An inside look at Citizen Journalism, by Denise Kennedy
It’s been around for years, and you have possibly been doing it but never thought of it in this context. It keeps you awake at night when you should be asleep, but when the writing bug hits you, the pen (or the keyboard) is in control. For all the writers reading this, it comes as no surprise that writing has been a passion of many since time began, but for some of you the title for a specific type of writing is new news for you: I speak of the trendy, hipster, dedicated blogger, known as ‘the citizen journalist’.
The following definition given by Rosen sums it up quite simply:
“When the people formerly known as the audience employ the press tools they have in their possession to inform one another, that’s citizen journalism’. (Jay Rosen, 2008)
Citizen journalism is based upon the occupation of citizen writers, processing, collating and producing content for public readership, news and information.
According to Bowman and Willis, (We Media, 2003), written back in 2003:
“We are at the beginning of a Golden Age of journalism — but it is not journalism as we have known it. Media futurists have predicted that by 2021, “citizens will produce 50 percent of the news peer-to-peer.” However, mainstream news media have yet to meaningfully adopt or experiment with these new forms. Historically, journalists have been charged with informing the democracy. But their future will depend not on only how well they inform but how well they encourage and enable conversations with citizens. That is the challenge.”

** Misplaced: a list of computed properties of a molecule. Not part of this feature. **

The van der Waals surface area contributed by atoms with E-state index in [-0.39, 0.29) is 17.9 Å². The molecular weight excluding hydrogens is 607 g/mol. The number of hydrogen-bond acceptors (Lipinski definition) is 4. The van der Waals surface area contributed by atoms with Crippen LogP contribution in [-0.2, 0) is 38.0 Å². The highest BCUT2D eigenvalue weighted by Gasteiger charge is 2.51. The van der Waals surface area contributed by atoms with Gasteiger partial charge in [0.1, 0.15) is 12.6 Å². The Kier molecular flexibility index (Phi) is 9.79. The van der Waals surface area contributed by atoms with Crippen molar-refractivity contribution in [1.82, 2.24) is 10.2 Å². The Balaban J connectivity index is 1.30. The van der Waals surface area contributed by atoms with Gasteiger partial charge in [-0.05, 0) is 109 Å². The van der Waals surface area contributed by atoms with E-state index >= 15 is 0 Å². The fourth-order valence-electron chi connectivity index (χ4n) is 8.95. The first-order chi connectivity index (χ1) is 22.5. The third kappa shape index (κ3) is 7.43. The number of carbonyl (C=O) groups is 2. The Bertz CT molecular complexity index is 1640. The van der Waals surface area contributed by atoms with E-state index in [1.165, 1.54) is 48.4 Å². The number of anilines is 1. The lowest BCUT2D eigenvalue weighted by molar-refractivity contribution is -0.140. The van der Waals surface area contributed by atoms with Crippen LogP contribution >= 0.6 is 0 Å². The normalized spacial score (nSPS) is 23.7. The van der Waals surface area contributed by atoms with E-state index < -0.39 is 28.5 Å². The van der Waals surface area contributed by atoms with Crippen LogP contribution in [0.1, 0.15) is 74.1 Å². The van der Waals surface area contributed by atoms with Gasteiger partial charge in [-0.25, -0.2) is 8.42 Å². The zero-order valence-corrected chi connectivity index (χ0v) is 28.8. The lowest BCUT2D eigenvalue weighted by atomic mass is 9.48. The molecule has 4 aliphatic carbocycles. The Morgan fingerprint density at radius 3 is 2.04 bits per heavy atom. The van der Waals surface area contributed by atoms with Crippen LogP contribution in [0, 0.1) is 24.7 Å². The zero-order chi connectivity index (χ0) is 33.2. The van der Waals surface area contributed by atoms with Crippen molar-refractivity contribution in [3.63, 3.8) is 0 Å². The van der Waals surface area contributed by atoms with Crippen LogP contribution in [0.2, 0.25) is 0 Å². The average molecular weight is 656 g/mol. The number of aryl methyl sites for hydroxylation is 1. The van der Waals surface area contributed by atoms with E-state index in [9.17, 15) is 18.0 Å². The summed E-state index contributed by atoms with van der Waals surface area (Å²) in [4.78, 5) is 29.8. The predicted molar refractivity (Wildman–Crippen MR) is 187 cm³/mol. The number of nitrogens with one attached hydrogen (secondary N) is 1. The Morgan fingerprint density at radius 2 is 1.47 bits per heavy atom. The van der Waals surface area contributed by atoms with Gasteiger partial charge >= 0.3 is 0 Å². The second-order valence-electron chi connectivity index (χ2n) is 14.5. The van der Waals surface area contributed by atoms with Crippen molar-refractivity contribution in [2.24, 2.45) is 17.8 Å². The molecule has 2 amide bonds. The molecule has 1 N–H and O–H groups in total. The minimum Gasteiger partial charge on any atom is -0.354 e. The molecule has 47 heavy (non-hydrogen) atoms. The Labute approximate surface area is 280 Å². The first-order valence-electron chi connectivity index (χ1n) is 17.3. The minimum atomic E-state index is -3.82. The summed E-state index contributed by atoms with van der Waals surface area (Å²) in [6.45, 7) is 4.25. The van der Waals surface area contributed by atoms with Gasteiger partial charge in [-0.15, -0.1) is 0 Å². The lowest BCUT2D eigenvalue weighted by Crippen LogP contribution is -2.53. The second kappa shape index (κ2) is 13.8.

It is important to note that we cannot make the mistake of confusing what is known as Community Journalism and Civic Journalism, which are both related to the actual writing and reporting of professional journalists. The huge increase of media access, online platforms, digital marketing and new technology, have all led to growth in volume of citizen produced articles, and as this trend is set to rise, it can be expected that citizen journalists will most definitely be seen on a larger scale moving forward.